The Health Insurance Vouchers Scheme (Aide à l’acquisition d’une complémentaire santé (ACS)) was introduced in 2005 as a financial incentive to help poor individuals obtain complementary health coverage and as a means of improving access to health care. This financial support is entitled for households with income just above the eligibility threshold for the free Complementary Universal Health Coverage (Couverture maladie universelle complémentaire (CMU-C)). Despite an increase in the number of beneficiaries since its introduction, the non-take-up of ACS entitlements remains high; only 22% of eligible persons had claimed the allowance in 2011 (CMU Fund, 2012). In this context, it is essential to understand the reasons for non-take-up in order to improve the scheme’s efficiency and allow low income households access to complementary health insurance. To this effect, and as a follow-up to a social experiment, a survey was conducted in Lille in 2009 among individuals potentially eligible for ACS so as to gain a better understanding of their characteristics and determine motivations or barriers to using the scheme.
The results of this survey showed that the sample population identified in Lille as being entitled to ACS were confronted with both socio-economic difficulties and important health care needs. The ACS take-up rate was low with only 18% of respondents having taken steps to obtain it. The reasons most frequently evoked for non-take-up were: ineligibility, lack of information, the complexity of procedures, and the cost of complementary health insurance for persons without coverage even after deducting the value of the "health voucher".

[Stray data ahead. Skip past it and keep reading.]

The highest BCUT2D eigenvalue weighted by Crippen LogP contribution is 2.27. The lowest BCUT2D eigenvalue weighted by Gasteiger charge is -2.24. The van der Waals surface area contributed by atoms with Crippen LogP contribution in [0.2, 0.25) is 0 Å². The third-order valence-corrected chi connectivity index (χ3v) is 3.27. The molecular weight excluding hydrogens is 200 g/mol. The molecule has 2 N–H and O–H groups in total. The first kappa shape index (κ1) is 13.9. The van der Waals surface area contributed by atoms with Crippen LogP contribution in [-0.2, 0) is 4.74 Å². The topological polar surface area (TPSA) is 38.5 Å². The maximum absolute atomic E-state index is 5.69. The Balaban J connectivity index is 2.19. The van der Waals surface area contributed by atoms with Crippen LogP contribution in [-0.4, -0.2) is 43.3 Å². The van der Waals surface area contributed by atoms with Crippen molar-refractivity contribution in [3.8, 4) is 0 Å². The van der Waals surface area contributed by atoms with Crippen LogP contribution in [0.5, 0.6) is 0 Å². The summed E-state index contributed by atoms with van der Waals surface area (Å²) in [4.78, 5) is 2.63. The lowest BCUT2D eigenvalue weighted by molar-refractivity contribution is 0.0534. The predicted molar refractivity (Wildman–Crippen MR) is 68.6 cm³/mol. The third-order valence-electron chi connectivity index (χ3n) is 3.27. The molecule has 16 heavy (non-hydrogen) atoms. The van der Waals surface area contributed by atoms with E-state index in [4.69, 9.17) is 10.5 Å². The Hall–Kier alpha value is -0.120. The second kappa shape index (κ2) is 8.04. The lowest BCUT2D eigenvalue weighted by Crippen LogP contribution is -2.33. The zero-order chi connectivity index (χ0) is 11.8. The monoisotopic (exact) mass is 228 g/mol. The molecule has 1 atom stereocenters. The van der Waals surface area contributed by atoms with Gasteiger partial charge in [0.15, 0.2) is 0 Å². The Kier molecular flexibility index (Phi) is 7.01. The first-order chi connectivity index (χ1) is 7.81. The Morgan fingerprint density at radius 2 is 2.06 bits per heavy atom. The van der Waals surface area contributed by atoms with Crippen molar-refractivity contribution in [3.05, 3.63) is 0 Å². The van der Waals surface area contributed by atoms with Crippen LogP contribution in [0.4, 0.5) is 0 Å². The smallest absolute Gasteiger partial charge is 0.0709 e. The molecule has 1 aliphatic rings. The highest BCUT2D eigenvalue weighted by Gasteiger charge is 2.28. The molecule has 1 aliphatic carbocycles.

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Towards an Information System on Health Care Costs, Public and Complementary Health Insurance Reimbursements, and Out-of-pocket Payments
Issues in Health Economics (Questions d'économie de la santé) n° 194. 2014/01.
Dourgnon P., Evrard I., Guillaume S. (Irdes)

The Monaco project (Methods, Tools and Standards for Statutory and Complementary Health Insurance Data Linkage, Méthodes, outils et normes pour la mise en commun des données des assurances complémentaire et obligatoire) is a first step toward the creation of an information system aimed at improving knowledge on beneficiaries’ remaining out-of-pocket payments (OOP) after reimbursement by the National Health Insurance (NHI) and complementary health insurance (CHI) schemes. It involves testing the technical possibility of linking individual records from the NHI and CHI providers administrative files based on the Health, Health Care and Insurance Survey (ESPS) framework. Monaco combines the main branches of the National Health Insurance scheme and ten organisations providing complementary health insurance under the auspices of the Institute for Health Information (IDS).
After a description of the data linkage methodology, we present first technical conclusions and a review of the research perspectives this new tool would enable.

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May 12th, 2015